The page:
Neil Armstrong, first man on the moon is reflected here in Buzz Aldrin's visor Astronuat Jack Schmitt Astronaut John Young

Neil Armstrong was the first man to walk on the moon. Before this, he was a jet pilot who flew the X15 - the fastest aeroplane ever!

After retiring from NASA, Neil Armstrong became a college teacher.

Jack Schmitt was part of the last crew to visit the moon, and the first scientist astronaut. He was a geologist, and could expertly study moon soil and rocks.

Schmitt helped teach the other Apollo astronauts about rocks.

John Young became a famous astronaut, after being a test pilot for the US Navy. He flew on Gemini space missions before going to the moon on Apollo 17.

In 1981 John Young became the first astronaut to pilot the Space Shuttle.

Apollo Lunar Surface Experiments Sleeping aboard the Apollo spacecraft Alan Shepard's golf ball

Once on the moon, the astronauts spent some of their time setting out experiments that would transmit information about the moon back to earth. It was tricky to set up these experiments, whilst wearing a space suit, and not all of them worked!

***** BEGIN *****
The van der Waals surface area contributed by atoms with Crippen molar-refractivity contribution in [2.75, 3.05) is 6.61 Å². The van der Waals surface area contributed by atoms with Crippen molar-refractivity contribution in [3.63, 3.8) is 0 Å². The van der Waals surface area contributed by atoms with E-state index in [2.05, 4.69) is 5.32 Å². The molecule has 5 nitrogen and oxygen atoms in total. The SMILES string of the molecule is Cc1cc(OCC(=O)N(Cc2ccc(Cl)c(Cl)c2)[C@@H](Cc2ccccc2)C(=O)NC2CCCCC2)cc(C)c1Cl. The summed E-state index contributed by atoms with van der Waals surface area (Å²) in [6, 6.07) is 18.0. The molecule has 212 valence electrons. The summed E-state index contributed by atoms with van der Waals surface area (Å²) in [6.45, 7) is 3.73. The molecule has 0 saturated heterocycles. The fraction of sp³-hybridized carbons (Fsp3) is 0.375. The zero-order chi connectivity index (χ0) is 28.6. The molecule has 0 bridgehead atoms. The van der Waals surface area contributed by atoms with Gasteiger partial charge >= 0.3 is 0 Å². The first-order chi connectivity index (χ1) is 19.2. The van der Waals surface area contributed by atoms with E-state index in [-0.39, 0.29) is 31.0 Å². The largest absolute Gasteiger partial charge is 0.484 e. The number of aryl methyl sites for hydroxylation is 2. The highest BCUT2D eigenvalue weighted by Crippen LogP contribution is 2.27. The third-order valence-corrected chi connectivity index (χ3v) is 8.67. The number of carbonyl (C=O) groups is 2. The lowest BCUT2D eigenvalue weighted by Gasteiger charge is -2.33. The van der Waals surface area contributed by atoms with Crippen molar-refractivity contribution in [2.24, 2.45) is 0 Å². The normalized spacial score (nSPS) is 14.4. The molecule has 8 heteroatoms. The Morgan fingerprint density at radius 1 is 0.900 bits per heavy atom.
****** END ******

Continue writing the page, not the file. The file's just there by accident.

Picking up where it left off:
Living on the moon was far from comfortable. Both astronauts slept in the cramped Lunar module, which did not even have any beds - the astronauts slept on the floor. On the Apollo 17 mission, two astronauts lived in this tiny spacecraft for three days!

While exploring the moon's surface, Apollo 14 commander Alan Shepard famously hit two golf balls, to demonstrate to the public the effect of low gravity on a familiar object. He reported that ball went for "miles and miles!"

Astronaut Alan Bean Astronaut Jim Lovell Astronaut Alan Shepard

Alan Bean was the fourth visitor to the moon, as part of the Apollo 12 crew.

After his moon visit he became an artist, painting moon scenes. When he paints he adds genuine moon dust to the paintings for texture!

Jim Lovell took the trip to the moon not once, but twice!

Sadly, he never actually got to walk on the moon - Apollo 8 was not designed to land, and Apollo 13 could not because it was damaged by an explosion on the way.

Alan Shepard was commander of the Apollo 14 moon landing.

He had been the second man in space after Yuri Gagarin in 1961, but could not fly as an astronaut again until 1969 because of an ear disease.

Future Moon rocket

Return to the moon

NASA is working towards a return to the moon, scheduled for 2025. The new Orion spacecraft that will take astronauts there will be very similar to the Apollo spacecraft, using giant rockets to lift off from the earth.

Four crew members will go to the moon each time, and all four will land and explore. NASA plans to build a moon base to be in continuous usage from 2028. The same type of spacecraft may eventually take astronauts to Mars.

An artists impression of the new moon rocket is shown on the left.